BioPsychoSocial Assessment Tools for the Elderly - Assessment Summary Sheet
Test: Quality of Well-being (QWB) Scale
Year: 1973; Revised 1976, 1994
Domain: Biological, Social
Assessment Tool Category: Quality of Life
Variations/Translations: Formerly the Health Status Index, Index of Well-being. An alternate version of the index with a simplified scoring procedure exists called the Function Status Index (FSI) (McDowell & Newell, 1996). The QWB Scale has been translated into various languages, including a number of Indo-Chinese languages such as Mandarin, Cantonese, Hmong, Khmer, and Vietnamese.
Method of Delivery: Clinical interview
Description: The QWB Scale is designed to measure quality of life through determining the objective levels of an individual’s functioning in three domains: mobility, physical activity, and social activity. In addition to these three domains, the QWB Scale also assesses a wide variety of symptoms. The QWB Scale measures functional performance rather than functional ability: the subject is asked to report activity that has actually been performed, as opposed to activity that the subject thinks that they could hypothetically perform (Anderson, Kaplan, Berry, Bush, & Rumbaut, 1989). The QWB Scale is a good measure of outcomes of serious illness over time (Bowling, 2005).
Scoring/Interpretation: Each of the three domain scales is weighted. Overall scores range from 0 to 1.0 with a higher score representing a better state of health. A score of zero indicates death while a score of 1.0 indicates asymptomatic optimum functioning (Kaplan et al., 1989). Scoring does allow a score of less than zero, indicating a state worse than death (e.g. prolonged vegetative state) (McDowell & Newell, 1996).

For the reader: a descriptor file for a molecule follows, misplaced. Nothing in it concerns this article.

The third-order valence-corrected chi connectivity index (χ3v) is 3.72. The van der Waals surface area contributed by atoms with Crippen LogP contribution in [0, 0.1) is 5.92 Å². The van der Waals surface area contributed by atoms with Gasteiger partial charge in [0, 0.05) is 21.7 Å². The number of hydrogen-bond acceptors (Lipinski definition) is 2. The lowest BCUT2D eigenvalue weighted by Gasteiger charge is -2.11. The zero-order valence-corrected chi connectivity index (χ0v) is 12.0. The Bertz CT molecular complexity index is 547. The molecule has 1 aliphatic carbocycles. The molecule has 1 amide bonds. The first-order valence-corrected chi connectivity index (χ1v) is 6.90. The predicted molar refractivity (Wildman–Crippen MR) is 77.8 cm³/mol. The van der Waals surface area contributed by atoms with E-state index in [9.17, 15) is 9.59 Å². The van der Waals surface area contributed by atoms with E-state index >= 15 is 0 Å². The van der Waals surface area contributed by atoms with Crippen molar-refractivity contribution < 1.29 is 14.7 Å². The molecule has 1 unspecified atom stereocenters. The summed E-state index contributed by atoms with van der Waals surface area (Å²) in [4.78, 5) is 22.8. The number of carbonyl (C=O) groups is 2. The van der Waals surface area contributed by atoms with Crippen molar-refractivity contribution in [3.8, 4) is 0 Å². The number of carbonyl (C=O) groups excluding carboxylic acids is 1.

Time to Administer: 20 minutes (McDowell & Newell, 1996)
Availability: Interview Schedule and Manual available from R. Kaplan at the School of Medicine, University of California.
Validity (Quantitative): Due to the broad scope of the QWB, and the fact that it takes mortality, symptoms, and problems as well as functional levels into account, content validity of the instrument is deemed to be acceptable. Correlations between the QWB Scale and subjective and objective measures of health have been tested. The QWB Scale has a correlation of r = -0.75 with the number of reported symptoms in a patient group and of r = -0.96 with the number of chronic health problems reported. In patients with cystic fibrosis, results from pulmonary function tests have been compared to QWB results, with a correlation of r = 0.55 for FEV1 and r = 0.58 for VO2max. In chronic obstructive pulmonary disease patients, r = 0.51 for FEV1 and 0.41 for an exercise tolerance test. The QWB has been compared to other scales; correlations with Jette’s Functional Status Index and the Sickness Impact Profile were good (r = 0.46 and -0.55, respectively) (McDowell, 2006).
Reliability (Quantitative): Reliability of scale weighting found to be high (0.90) (McDowell & Newell, 1996). Test-retest reliability has been reported in two studies as being high (0.93 and 0.98). Internal consistency estimates from four populations have been reported and all have exceeded 0.90 (Bowling, 2005).
Anderson, J.P., Kaplan, R.M., Berry, C.C., Bush, J.W., & Rumbaut, R.G. (1989). Interday reliability of function assessment for a health status measure: The Quality of Well-being Scale. Medical Care, 27(11), 1076-1084.
Bowling, A. (2005). Measuring Health: A review of quality of life measurement scales (3rd ed.). New York, NY: Open University Press.
Kaplan, R.M., Anderson, J.P., Wu, A.W., Mathews, W.C., Kozin, F., & Orenstein, D. (1989). The Quality of Well-being Scale: Applications in AIDS, cystic fibrosis, and arthritis. Medical Care, 27(3), S27-S43.
McDowell, I., & Newell, C. (1996). Measuring Health: A Guide to Rating Scales and Questionnaires (2nd ed). New York: Oxford University Press.